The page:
Rensselaer Adventures

This blog reports events and interesting tidbits from Rensselaer, Indiana and the surrounding area.

Saturday, January 21, 2017

Pictures, Jan 21 2017

Saturday was sunny and warm. I saw two young guys jogging with only shorts and shoes (and socks) and they did not look cold.

The warm weather is the result of a warm front that brought us about an inch and a half of rain on Thursday and Friday. The river is full, but still a bit more than a foot below flood stage. The City is cutting down some of the trees that line the river in Weston Cemetery.
 What will be the high rate treatment plant now has a prime lakeside location. It probably would not have been used if it had been completed--though we got a lot of rain, it came down gradually over many hours.
 Today was Train Day at the Library. I did not get any really good pictures. The exhibit had trains with most of these gauges. One of the exhibitors said that the trains running on the Z gauges were very touchy--everything had to be just right or they would not run. When I was a kid I had a trains that used the O gauge but my kids had HO.
 The other day I stopped bywhat will be Embers Station because I saw the owner painting a decoration on the wall. He asked me not to take a picture of the painting in progress but did let me take some pictures of the progress inside. Below is what the two garage bays now look like. The pipes in the floor are drains and mark where a bar will be be. You can see the oven in the wall.
 A closer look at the oven. (For better pictures, see here and scroll through the series by clicking the arrows.)
 I had not realized that the oven was not inside the building but behind it.
 This week saw rapid progress on the Elza Street apartments. Below is a picture from Wednesday.
 Here is the site on Thursday.
 And here is the building on Friday.
 It has been a long while since I have visited the Antique Mall at Greene's Furniture.  (Here is a post from 2009.) While shopping for furniture on Saturday I stopped by. This large bronze stature is near the entrance. It would make a statement in any home.
 The old stove would be useful for power outages in winter. It was in excellent shape.
 I noticed these porcelain advertising thermometers because my father had one, but not for these products. They were once fairly common. The price on the Land O'Lakes thermometer was $99 and for the Burpee thermometer $140.
 There is a lot of stuff to see and if you are interested in antiques, a lot of stuff to buy.
 Speaking of furniture, two years ago R&S Used Furniture opened across from R&M. They have  closed because of health of one of the owners.

Thursday, January 19, 2017

Court house faces

The Jasper County Historical Society has as its mystery photo this week a picture of a stone face. I recognized it as part of the Court House, but was not sure where it was. My initial guess was that it was around what was once the main entrance on the Washington Street side of the Court House. In addition to the gargoyles, there are two faces in the decorative trim.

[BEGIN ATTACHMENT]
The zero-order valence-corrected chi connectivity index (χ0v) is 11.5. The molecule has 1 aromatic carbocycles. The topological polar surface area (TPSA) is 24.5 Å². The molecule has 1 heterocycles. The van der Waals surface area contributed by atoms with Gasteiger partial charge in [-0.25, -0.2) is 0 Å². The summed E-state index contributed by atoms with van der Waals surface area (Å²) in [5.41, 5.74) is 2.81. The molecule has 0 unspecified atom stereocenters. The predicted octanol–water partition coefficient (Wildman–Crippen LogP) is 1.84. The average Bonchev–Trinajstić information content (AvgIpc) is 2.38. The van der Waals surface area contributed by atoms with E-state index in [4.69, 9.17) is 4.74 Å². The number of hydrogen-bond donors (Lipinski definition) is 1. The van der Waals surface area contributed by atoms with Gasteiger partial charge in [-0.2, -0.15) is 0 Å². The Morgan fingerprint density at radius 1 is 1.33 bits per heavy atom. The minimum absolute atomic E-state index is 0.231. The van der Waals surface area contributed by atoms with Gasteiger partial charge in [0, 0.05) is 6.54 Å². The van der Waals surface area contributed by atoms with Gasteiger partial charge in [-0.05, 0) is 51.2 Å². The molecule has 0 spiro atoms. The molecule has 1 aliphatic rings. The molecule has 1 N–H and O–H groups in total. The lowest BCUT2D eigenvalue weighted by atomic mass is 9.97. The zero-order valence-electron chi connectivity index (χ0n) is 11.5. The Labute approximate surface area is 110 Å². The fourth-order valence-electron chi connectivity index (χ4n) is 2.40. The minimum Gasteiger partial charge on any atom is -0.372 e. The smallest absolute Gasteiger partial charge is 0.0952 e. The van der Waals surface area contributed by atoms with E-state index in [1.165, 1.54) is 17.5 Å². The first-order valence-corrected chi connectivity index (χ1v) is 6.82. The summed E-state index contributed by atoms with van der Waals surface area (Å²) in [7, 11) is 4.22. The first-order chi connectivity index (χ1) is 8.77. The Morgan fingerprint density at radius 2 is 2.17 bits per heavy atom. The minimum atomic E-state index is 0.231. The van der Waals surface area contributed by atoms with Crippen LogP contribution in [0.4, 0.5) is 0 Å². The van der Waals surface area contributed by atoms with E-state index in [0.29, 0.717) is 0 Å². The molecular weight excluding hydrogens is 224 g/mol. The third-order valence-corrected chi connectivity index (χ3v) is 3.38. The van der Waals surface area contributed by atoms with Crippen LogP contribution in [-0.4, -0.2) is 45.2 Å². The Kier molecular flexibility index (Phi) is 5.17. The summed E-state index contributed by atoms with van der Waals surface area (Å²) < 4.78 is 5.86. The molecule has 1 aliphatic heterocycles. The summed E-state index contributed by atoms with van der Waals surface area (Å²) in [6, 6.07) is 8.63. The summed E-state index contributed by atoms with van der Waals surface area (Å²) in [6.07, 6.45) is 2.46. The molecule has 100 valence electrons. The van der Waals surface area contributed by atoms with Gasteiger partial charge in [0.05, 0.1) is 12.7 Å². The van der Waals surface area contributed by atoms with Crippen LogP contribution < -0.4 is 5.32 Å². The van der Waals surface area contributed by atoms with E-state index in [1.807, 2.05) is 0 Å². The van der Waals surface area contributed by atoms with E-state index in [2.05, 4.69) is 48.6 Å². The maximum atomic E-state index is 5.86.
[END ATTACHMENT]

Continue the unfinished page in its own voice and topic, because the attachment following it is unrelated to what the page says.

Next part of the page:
Below are close-ups of the two faces on either side of this entrance (which is no longer an entrance).
They are stone faces, but not the right stone faces.
The mystery picture shows decoration around the Van Rensselaer entrance, which is now only used by Court House personnel.
Below are close ups of these two faces.
Here is the Historical Society's picture of the face above.

The Harrison Street entrance also has elaborate decoration around it, but no faces. The Cullen Street entrance is unadorned but is now the only entrance for the public. It was probably made the public entrance because it is the only one without steps.

Wednesday, January 18, 2017

A couple of meetings

The Park Board and Corporation held a special meeting on Tuesday afternoon at City Hall. Attending the meeting in addition to the members of the Park Board and Corporation were Mayor Wood and Councilman Cover, two people from the Jasper Foundation, Brianne Hooker and Jack Drone, and the two trustees of the Rex Blacker Trust, Ed Dumas and Rich Baunach.

Mr Dumas urged the Board to get behind a fund-raising campaign. He said that the people who had guided the fund raising for the Jasper County Hospital expansion could do the same for the parks. They would not do the actual fund raising, but would organize and coordinate the campaign. The campaign would not be limited to those who live in the city limits because many people in central Jasper County use the parks and they might be interested in contributing.

After making his pitch and answering some questions, Mr Dumas left. The Mayor and Mr Cover thought the Board should agree to the Dumas proposal. Some Board members wanted to know if hiring a professional fundraising organization would step on the toes of the Jasper Foundation, which under its previous personnel had been willing to do fundraising. Mrs Hooker said that she could not do what the previous head of the Foundation had suggested she could do, but the Foundation would help in any way it could. After further discussion, in which some people wondered how much money could be raised, the Board approved a motion to go with the Dumas' suggestion.

A couple hours later the Jasper County Council met. The first order of business was election of officers. The Council stayed with the incumbents, Rein Bontreger president and Andy Andree vice president.

The meeting did not have much on the agenda and the next item, a report from the Wabash Valley Alliance, was the most interesting. Wabash Valley receives County funds for their work in mental health and addiction counseling. During the July-to-June year they served 507 people in Jasper County, which was down 56 from the previous year. The cases were divided almost equally between males and females. The number 607 is about 1.5% of the population and would be higher if many the residents of the northern part of the county did not got to Lake and Porter Counties for services. Wabash Valley provided over $1.5 million in services and collected from insurance and government payments less than one million. The shortfall was covered by various grants and about $200K from the County.